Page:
Local modeling

Define “nutritional equity” and model the future of neighborhood food systems

Researchers examine food systems in Buckeye-Shaker, Buckeye-Woodhill and Central neighborhoods of Cleveland

Although Cleveland is one of the largest cities in the country for urban agriculture and has one of the oldest food policy coalitions, many Cleveland residents struggle to access healthy foods like fresh produce. But a team of researchers from Case Western Reserve University and two dozen community partners are examining the disconnect and how lower-income neighborhoods in Northeast Ohio can have better access to nutritious and affordable food.

The study, carried out by the Swetland Center for Environmental Health at the Case Western Reserve School of Medicine, examines what is known as “food insecurity” or the lack of available food resources. Food insecure residents may not know where their next meal is coming from or may have the financial resources to purchase adequate food.

The research, published this week in The American Journal of Clinical Nutrition, marks the culmination of a three-year project. The project combined researchers from Case Western Reserve with researchers, leaders and community activists who provide insights that help inform their collaborative research.

The study focused on predominantly black neighborhoods, including the Buckeye-Shaker, Buckeye-Woodhill and Central neighborhoods of Cleveland. These areas have fewer stores selling fresh, healthy food and higher rates of food insecurity.

“These neighborhoods are historically demarcated. We live there. We see it every day, ”said Michelle B. Jackson, community researcher at the Swetland Center.

Researchers held community workshops to collect data from residents, elected officials, food retailers and partner organizations, including the Greater Cleveland Food Bank. One-on-one interviews were also conducted with residents while researchers provided data from their own personal experiences with food systems.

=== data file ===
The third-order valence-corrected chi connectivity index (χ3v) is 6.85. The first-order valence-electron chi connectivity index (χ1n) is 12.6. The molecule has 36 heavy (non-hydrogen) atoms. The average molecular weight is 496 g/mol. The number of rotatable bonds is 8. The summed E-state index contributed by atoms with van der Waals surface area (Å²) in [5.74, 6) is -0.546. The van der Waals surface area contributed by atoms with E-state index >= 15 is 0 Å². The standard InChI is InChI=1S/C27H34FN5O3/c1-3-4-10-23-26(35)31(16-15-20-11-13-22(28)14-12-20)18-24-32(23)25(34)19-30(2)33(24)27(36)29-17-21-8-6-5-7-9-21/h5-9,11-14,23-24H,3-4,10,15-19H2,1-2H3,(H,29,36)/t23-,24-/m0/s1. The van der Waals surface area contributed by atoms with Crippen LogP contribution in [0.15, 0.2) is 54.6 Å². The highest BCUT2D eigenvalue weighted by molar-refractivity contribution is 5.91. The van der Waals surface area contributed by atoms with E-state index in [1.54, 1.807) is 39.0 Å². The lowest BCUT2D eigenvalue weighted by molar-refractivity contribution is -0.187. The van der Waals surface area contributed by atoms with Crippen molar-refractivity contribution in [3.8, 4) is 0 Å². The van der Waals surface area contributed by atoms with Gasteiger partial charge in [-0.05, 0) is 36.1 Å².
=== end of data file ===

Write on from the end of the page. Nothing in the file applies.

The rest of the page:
These diverse perspectives have informed the development of systems models illuminating the “feedback mechanisms” that identify the root causes of food insecurity and its effects.

Darcy freedman

“This work has given us language to talk about the complexity of the food system in a way that helps you see goals to shift the food system towards equity,” said Darcy freedmanSwetland Professor of Environmental Health Sciences in the Faculty of Medicine. “We were able to open the black box of inequalities in the food system by learning together. “

For example, the construction of a new community garden will not only provide another resource for fresh fruits and vegetables, but could also have an unintended ripple effect on property values ​​and housing availability. Other external factors affecting feedback systems include neighborhood crises, such as incarceration, policing, and substance abuse; household expenses such as childcare and housing; funding of government benefits; neighborhood investments; and voter participation.

The team identified nutritional equity as a new goal to guide local food systems in historically separated neighborhoods. Nutritional equity is a state of having the freedom, agency and dignity in food traditions that will support the holistic health of communities. The researchers found that for a community’s food system to be nutritionally equitable, three key factors must be present: economic opportunity, food security, and equitable access to fresh, healthy food.

The food system models developed within the framework of this study provide decision support tools to assess food systems and their impact on emergency food distribution, food retailing, public health outcomes and more.

The study builds on previous research conducted during the university Study on the future of food in your neighborhood (foodNEST) which focused on the health, diet and purchasing habits of residents of Cleveland and Columbus.

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